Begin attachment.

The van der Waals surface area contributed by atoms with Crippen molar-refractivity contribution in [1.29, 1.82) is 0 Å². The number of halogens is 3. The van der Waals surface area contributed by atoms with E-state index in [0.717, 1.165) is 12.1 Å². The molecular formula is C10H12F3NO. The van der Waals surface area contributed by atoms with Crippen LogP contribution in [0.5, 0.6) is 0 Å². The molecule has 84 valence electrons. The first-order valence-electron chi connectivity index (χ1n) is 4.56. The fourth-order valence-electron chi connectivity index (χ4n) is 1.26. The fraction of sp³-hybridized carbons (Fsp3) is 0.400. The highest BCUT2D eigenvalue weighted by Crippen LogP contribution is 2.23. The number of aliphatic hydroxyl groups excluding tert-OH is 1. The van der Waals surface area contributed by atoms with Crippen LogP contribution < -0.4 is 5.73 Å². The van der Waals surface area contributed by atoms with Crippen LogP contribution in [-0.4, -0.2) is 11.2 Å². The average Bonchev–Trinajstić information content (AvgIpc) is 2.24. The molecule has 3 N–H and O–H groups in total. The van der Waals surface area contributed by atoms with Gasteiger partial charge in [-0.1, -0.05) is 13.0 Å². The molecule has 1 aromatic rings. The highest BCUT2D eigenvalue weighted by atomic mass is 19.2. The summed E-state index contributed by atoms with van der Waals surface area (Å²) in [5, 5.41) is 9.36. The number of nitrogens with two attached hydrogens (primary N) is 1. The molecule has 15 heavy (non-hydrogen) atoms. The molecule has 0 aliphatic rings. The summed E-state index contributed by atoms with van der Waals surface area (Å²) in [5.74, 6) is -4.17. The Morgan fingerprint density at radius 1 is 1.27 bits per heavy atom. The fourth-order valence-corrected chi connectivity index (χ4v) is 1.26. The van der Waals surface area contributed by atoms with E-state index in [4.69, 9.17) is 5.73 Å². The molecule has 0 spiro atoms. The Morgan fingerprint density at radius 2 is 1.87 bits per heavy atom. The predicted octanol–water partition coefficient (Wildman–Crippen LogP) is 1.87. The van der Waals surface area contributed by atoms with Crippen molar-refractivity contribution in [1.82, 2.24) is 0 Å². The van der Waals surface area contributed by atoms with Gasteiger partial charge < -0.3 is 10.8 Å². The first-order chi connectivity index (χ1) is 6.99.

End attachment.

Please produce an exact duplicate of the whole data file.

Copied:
The van der Waals surface area contributed by atoms with Crippen molar-refractivity contribution in [1.29, 1.82) is 0 Å². The number of halogens is 3. The van der Waals surface area contributed by atoms with E-state index in [0.717, 1.165) is 12.1 Å². The molecular formula is C10H12F3NO. The van der Waals surface area contributed by atoms with Crippen LogP contribution in [0.5, 0.6) is 0 Å². The molecule has 84 valence electrons. The first-order valence-electron chi connectivity index (χ1n) is 4.56. The fourth-order valence-electron chi connectivity index (χ4n) is 1.26. The fraction of sp³-hybridized carbons (Fsp3) is 0.400. The highest BCUT2D eigenvalue weighted by Crippen LogP contribution is 2.23. The number of aliphatic hydroxyl groups excluding tert-OH is 1. The van der Waals surface area contributed by atoms with Crippen LogP contribution < -0.4 is 5.73 Å². The van der Waals surface area contributed by atoms with Crippen LogP contribution in [-0.4, -0.2) is 11.2 Å². The average Bonchev–Trinajstić information content (AvgIpc) is 2.24. The molecule has 3 N–H and O–H groups in total. The van der Waals surface area contributed by atoms with Gasteiger partial charge in [-0.1, -0.05) is 13.0 Å². The molecule has 1 aromatic rings. The highest BCUT2D eigenvalue weighted by atomic mass is 19.2. The summed E-state index contributed by atoms with van der Waals surface area (Å²) in [5, 5.41) is 9.36. The number of nitrogens with two attached hydrogens (primary N) is 1. The molecule has 15 heavy (non-hydrogen) atoms. The molecule has 0 aliphatic rings. The summed E-state index contributed by atoms with van der Waals surface area (Å²) in [5.74, 6) is -4.17. The Morgan fingerprint density at radius 1 is 1.27 bits per heavy atom. The fourth-order valence-corrected chi connectivity index (χ4v) is 1.26. The van der Waals surface area contributed by atoms with E-state index in [4.69, 9.17) is 5.73 Å². The molecule has 0 spiro atoms. The Morgan fingerprint density at radius 2 is 1.87 bits per heavy atom. The predicted octanol–water partition coefficient (Wildman–Crippen LogP) is 1.87. The van der Waals surface area contributed by atoms with Crippen molar-refractivity contribution in [1.82, 2.24) is 0 Å². The van der Waals surface area contributed by atoms with Gasteiger partial charge < -0.3 is 10.8 Å². The first-order chi connectivity index (χ1) is 6.99.